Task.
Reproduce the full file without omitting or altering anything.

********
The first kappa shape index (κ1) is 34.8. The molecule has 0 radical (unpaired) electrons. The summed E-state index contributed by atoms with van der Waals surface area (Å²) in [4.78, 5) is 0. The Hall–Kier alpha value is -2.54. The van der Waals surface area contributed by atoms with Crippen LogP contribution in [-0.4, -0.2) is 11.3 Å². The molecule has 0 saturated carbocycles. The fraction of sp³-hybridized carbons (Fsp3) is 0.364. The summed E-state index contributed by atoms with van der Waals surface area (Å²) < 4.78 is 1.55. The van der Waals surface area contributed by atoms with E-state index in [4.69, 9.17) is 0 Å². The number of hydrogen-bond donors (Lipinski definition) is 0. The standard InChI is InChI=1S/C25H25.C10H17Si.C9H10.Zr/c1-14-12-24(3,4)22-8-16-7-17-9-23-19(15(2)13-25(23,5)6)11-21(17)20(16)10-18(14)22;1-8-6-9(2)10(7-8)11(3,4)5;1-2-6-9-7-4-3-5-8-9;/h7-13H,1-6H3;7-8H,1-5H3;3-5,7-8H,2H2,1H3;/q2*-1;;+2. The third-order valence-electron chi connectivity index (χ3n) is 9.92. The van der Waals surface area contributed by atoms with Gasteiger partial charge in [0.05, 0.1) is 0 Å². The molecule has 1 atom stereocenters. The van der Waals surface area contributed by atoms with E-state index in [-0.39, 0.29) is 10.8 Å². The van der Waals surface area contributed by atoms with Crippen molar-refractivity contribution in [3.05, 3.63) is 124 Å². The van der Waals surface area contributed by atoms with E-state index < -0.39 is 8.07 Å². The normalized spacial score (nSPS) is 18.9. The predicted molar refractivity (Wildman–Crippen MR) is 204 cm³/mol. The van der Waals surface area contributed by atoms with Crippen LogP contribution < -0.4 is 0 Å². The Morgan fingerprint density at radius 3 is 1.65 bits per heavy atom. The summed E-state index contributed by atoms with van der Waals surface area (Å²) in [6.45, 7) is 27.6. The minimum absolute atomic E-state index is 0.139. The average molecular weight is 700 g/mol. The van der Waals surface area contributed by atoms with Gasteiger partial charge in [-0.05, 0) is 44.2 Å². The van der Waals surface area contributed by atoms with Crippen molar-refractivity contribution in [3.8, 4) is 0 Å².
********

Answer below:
The first kappa shape index (κ1) is 34.8. The molecule has 0 radical (unpaired) electrons. The summed E-state index contributed by atoms with van der Waals surface area (Å²) in [4.78, 5) is 0. The Hall–Kier alpha value is -2.54. The van der Waals surface area contributed by atoms with Crippen LogP contribution in [-0.4, -0.2) is 11.3 Å². The molecule has 0 saturated carbocycles. The fraction of sp³-hybridized carbons (Fsp3) is 0.364. The summed E-state index contributed by atoms with van der Waals surface area (Å²) < 4.78 is 1.55. The van der Waals surface area contributed by atoms with E-state index in [4.69, 9.17) is 0 Å². The number of hydrogen-bond donors (Lipinski definition) is 0. The standard InChI is InChI=1S/C25H25.C10H17Si.C9H10.Zr/c1-14-12-24(3,4)22-8-16-7-17-9-23-19(15(2)13-25(23,5)6)11-21(17)20(16)10-18(14)22;1-8-6-9(2)10(7-8)11(3,4)5;1-2-6-9-7-4-3-5-8-9;/h7-13H,1-6H3;7-8H,1-5H3;3-5,7-8H,2H2,1H3;/q2*-1;;+2. The third-order valence-electron chi connectivity index (χ3n) is 9.92. The van der Waals surface area contributed by atoms with Gasteiger partial charge in [0.05, 0.1) is 0 Å². The molecule has 1 atom stereocenters. The van der Waals surface area contributed by atoms with E-state index in [-0.39, 0.29) is 10.8 Å². The van der Waals surface area contributed by atoms with Crippen molar-refractivity contribution in [3.05, 3.63) is 124 Å². The van der Waals surface area contributed by atoms with E-state index < -0.39 is 8.07 Å². The normalized spacial score (nSPS) is 18.9. The predicted molar refractivity (Wildman–Crippen MR) is 204 cm³/mol. The van der Waals surface area contributed by atoms with Crippen LogP contribution < -0.4 is 0 Å². The Morgan fingerprint density at radius 3 is 1.65 bits per heavy atom. The summed E-state index contributed by atoms with van der Waals surface area (Å²) in [6.45, 7) is 27.6. The minimum absolute atomic E-state index is 0.139. The average molecular weight is 700 g/mol. The van der Waals surface area contributed by atoms with Gasteiger partial charge in [-0.05, 0) is 44.2 Å². The van der Waals surface area contributed by atoms with Crippen molar-refractivity contribution in [3.8, 4) is 0 Å².